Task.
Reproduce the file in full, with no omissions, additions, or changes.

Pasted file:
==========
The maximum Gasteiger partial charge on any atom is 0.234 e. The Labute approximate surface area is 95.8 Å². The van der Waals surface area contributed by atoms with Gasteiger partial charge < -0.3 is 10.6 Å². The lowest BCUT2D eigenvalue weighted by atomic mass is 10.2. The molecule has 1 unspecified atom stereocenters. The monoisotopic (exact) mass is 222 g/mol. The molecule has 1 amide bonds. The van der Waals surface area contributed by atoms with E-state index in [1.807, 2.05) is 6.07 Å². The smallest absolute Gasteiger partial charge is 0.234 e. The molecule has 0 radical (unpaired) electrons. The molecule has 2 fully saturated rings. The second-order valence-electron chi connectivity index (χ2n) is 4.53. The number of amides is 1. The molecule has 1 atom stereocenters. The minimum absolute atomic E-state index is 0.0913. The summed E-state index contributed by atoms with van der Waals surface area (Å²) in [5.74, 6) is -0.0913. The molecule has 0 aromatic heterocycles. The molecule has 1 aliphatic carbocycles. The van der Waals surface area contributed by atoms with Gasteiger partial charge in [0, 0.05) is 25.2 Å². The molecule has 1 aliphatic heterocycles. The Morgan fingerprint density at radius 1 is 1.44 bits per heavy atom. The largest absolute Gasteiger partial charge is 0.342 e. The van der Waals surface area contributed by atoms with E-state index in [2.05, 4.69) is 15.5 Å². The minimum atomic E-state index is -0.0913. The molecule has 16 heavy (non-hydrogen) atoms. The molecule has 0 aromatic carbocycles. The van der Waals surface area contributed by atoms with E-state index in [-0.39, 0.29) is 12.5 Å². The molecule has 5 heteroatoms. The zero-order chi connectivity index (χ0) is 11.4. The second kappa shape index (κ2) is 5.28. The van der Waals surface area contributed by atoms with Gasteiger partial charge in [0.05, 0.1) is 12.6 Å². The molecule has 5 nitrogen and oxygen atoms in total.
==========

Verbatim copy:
The maximum Gasteiger partial charge on any atom is 0.234 e. The Labute approximate surface area is 95.8 Å². The van der Waals surface area contributed by atoms with Gasteiger partial charge < -0.3 is 10.6 Å². The lowest BCUT2D eigenvalue weighted by atomic mass is 10.2. The molecule has 1 unspecified atom stereocenters. The monoisotopic (exact) mass is 222 g/mol. The molecule has 1 amide bonds. The van der Waals surface area contributed by atoms with E-state index in [1.807, 2.05) is 6.07 Å². The smallest absolute Gasteiger partial charge is 0.234 e. The molecule has 0 radical (unpaired) electrons. The molecule has 2 fully saturated rings. The second-order valence-electron chi connectivity index (χ2n) is 4.53. The number of amides is 1. The molecule has 1 atom stereocenters. The minimum absolute atomic E-state index is 0.0913. The summed E-state index contributed by atoms with van der Waals surface area (Å²) in [5.74, 6) is -0.0913. The molecule has 0 aromatic heterocycles. The molecule has 1 aliphatic carbocycles. The van der Waals surface area contributed by atoms with Gasteiger partial charge in [0, 0.05) is 25.2 Å². The molecule has 1 aliphatic heterocycles. The Morgan fingerprint density at radius 1 is 1.44 bits per heavy atom. The largest absolute Gasteiger partial charge is 0.342 e. The van der Waals surface area contributed by atoms with E-state index in [2.05, 4.69) is 15.5 Å². The minimum atomic E-state index is -0.0913. The molecule has 16 heavy (non-hydrogen) atoms. The molecule has 0 aromatic carbocycles. The van der Waals surface area contributed by atoms with E-state index in [-0.39, 0.29) is 12.5 Å². The molecule has 5 heteroatoms. The zero-order chi connectivity index (χ0) is 11.4. The second kappa shape index (κ2) is 5.28. The van der Waals surface area contributed by atoms with Gasteiger partial charge in [0.05, 0.1) is 12.6 Å². The molecule has 5 nitrogen and oxygen atoms in total.